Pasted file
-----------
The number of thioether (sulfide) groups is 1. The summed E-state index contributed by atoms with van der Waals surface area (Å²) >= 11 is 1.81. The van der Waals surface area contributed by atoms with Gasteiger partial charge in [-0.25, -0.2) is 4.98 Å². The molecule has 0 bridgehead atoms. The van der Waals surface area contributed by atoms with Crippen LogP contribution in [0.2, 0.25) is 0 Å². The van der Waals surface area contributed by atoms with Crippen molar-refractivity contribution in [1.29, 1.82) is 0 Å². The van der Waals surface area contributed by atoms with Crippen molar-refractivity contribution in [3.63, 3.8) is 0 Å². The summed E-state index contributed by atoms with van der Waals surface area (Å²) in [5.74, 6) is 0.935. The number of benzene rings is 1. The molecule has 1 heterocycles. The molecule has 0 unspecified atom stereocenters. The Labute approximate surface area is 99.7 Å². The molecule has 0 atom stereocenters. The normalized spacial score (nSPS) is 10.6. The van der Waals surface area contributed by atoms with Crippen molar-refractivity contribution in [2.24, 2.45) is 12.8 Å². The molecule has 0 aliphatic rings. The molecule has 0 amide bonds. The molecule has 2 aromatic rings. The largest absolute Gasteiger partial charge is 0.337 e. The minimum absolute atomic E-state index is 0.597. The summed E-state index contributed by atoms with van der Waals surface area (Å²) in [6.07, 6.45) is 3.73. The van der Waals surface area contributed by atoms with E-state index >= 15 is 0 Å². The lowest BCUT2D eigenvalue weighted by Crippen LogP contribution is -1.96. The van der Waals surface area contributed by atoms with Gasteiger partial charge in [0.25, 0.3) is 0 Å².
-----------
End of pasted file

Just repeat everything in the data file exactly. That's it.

The number of thioether (sulfide) groups is 1. The summed E-state index contributed by atoms with van der Waals surface area (Å²) >= 11 is 1.81. The van der Waals surface area contributed by atoms with Gasteiger partial charge in [-0.25, -0.2) is 4.98 Å². The molecule has 0 bridgehead atoms. The van der Waals surface area contributed by atoms with Crippen LogP contribution in [0.2, 0.25) is 0 Å². The van der Waals surface area contributed by atoms with Crippen molar-refractivity contribution in [1.29, 1.82) is 0 Å². The van der Waals surface area contributed by atoms with Crippen molar-refractivity contribution in [3.63, 3.8) is 0 Å². The summed E-state index contributed by atoms with van der Waals surface area (Å²) in [5.74, 6) is 0.935. The number of benzene rings is 1. The molecule has 1 heterocycles. The molecule has 0 unspecified atom stereocenters. The Labute approximate surface area is 99.7 Å². The molecule has 0 atom stereocenters. The normalized spacial score (nSPS) is 10.6. The van der Waals surface area contributed by atoms with Crippen molar-refractivity contribution in [2.24, 2.45) is 12.8 Å². The molecule has 0 aliphatic rings. The molecule has 0 amide bonds. The molecule has 2 aromatic rings. The largest absolute Gasteiger partial charge is 0.337 e. The minimum absolute atomic E-state index is 0.597. The summed E-state index contributed by atoms with van der Waals surface area (Å²) in [6.07, 6.45) is 3.73. The van der Waals surface area contributed by atoms with E-state index >= 15 is 0 Å². The lowest BCUT2D eigenvalue weighted by Crippen LogP contribution is -1.96. The van der Waals surface area contributed by atoms with Gasteiger partial charge in [0.25, 0.3) is 0 Å².